Building a database of A/B testing examples

Hey everybody, I’m currently gathering examples of A/B testing from various websites, everything will be added in an Airtable, which will be embedded in a website. The plan is to have 33% of the DB available for free, and the rest under a paid plan, something like $14.9 per year or similar. For now, I have the following information for every example: - Company/Website - Website Type (SaaS/eCommerce/Content etc.) - Website Business Type (B2B/B2C/B2B2C) - Website Industry (Web design/Development/Marketing/Automations/Finance etc.) - Specific page/URL where the A/B test was live - Variations (2/3/4) - Winner Variations (if applicable) - Date when the test was first detected (if applicable) - Date when the winner variation was live (if applicable) - Elements used in the test (Homepage banner/Checkout page/Product page/Pricing page buttons/Landing page bullets etc) - Winning logic (a couple of sentences of why we think the winning element was better than the variations) (if applicable) Please note that everything is still WIP, some of the above might be removed or we might add something new if we can. Right now, I need help with a couple of questions: - Is this something of interest? Even if you’re not willing to pay to have access to the rest of the DB, I would still be interested if you guys are interested in this or not. - Besides the information listed above, is there something else you would like to see/need? Looking forward to hearing every piece of advice you might have! Tks


Yes definitely. As you know these elements are super important pertaining to to this information. There are plethora of small businesses that cannot the technical expertise needed in some cases to increase in engagements on websites, which for most websites are the best promotion tools. This would be a great asset for small to medium size business who want to increase the proficiency of engagements for one. Some other ideas I could think of too. I would explore those engagements with those users to see if there is an noticeable difference before and after using the information provided from your db.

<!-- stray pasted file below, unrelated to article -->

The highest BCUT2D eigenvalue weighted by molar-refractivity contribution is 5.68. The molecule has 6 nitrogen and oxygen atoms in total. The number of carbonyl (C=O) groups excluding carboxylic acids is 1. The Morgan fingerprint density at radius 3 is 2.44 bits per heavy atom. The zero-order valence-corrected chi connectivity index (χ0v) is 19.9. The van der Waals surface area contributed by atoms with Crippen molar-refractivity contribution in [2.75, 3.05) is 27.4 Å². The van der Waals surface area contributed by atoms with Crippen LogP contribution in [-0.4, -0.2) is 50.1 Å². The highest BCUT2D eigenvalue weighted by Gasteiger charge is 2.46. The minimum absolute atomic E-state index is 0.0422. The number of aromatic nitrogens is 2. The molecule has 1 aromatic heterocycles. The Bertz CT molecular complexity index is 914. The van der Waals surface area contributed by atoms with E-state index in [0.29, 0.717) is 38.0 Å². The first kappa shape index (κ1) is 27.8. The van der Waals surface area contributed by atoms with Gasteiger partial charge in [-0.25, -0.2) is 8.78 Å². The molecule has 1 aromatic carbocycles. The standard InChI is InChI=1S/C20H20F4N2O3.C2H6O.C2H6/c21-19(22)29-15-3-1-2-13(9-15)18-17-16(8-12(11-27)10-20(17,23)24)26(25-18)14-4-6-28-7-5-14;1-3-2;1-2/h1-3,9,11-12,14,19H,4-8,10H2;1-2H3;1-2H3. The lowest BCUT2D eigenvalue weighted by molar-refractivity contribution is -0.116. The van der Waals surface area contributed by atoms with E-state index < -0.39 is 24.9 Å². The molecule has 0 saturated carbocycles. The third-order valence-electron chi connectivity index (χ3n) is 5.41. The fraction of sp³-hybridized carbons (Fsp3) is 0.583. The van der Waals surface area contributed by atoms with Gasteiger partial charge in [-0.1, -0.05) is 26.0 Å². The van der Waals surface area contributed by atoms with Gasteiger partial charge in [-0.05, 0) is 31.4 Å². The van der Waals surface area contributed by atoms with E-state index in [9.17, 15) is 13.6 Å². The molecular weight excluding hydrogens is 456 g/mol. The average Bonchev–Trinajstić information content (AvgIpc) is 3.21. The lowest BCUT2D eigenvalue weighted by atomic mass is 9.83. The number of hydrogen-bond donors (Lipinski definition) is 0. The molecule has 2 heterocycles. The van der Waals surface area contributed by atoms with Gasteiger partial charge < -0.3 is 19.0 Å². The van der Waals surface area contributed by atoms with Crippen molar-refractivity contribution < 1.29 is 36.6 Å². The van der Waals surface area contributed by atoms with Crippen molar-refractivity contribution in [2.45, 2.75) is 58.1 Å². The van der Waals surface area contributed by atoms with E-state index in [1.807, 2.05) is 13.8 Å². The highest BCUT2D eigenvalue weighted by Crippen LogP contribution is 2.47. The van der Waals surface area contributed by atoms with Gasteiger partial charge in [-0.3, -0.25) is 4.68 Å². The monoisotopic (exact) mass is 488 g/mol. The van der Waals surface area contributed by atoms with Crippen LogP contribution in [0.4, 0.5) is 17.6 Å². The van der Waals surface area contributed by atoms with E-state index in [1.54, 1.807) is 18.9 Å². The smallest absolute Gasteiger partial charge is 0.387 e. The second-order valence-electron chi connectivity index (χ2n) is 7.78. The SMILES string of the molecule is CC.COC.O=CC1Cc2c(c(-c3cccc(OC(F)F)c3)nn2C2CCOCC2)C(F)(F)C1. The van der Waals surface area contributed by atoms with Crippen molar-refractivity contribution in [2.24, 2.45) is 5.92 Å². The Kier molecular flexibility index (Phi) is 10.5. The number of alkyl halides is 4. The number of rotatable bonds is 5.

Answered 4 years ago

Great idea - I'd be interested, especially in pricing A/B test results. Are you up and running already?

Answered 2 years ago

There are already a couple of products in market like this, being the main one.

However, personally, I don't believe that this kind of meta-analysis of experiments from different sites has too much value, for a couple of reasons. I'm only really outlining this stuff for you because it might be food for thought if you want to create products for the experimentation community:

Whilst the theory of meta-analysis is technically sound, it is also fraught with issues relating to the complexity of web experiences:
Tests must be subjectively categorized and then analysed as 'patterns' when there is zero evidence that that thing was the cause of the result. For example, you might think a test won because you removed the voucher code box, but it equally could have won because of the change in page layout.
No two tests are in any way the same in any controlled way. Meta analysis mainly comes from sciences where experiments can be repeated under (relatively) identical controlled conditions. This is impossible and A/B testing cannot really be compared to that kind of controlled experimentation. By comparing two different experiments you instantly remove any control you had around audiences etc because they will not be the same.

The greatest benefit to be had from experimentation is by integrating it with business and brand strategy. A good business strategy is aimed at carving out a unique and differentiated direction of travel for that brand. The opportunity with experimentation is to iteratively develop and innovate the business through learning and adaptation. This means that experimentation should aim at being meaningful within the context of the brand strategy. Meta-analysis of experiments from different sites is, in many ways, the opposite of this because it seeks to make the ‘lowest common denominator’ changes which would be beneficial to any business anywhere. Conversion uplift and revenue might be achieved but what has been furthered in terms of strategy and differentiation? This is not to say that it isn’t valuable if you simply want to do ‘CRO’ but my argument is that nobody should merely do CRO.

Answered 2 years ago

Unlock Startups Unlimited

Access 20,000+ Startup Experts, 650+ masterclass videos, 1,000+ in-depth guides, and all the software tools you need to launch and grow quickly.

Already a member? Sign in

Copyright © 2024 LLC. All rights reserved.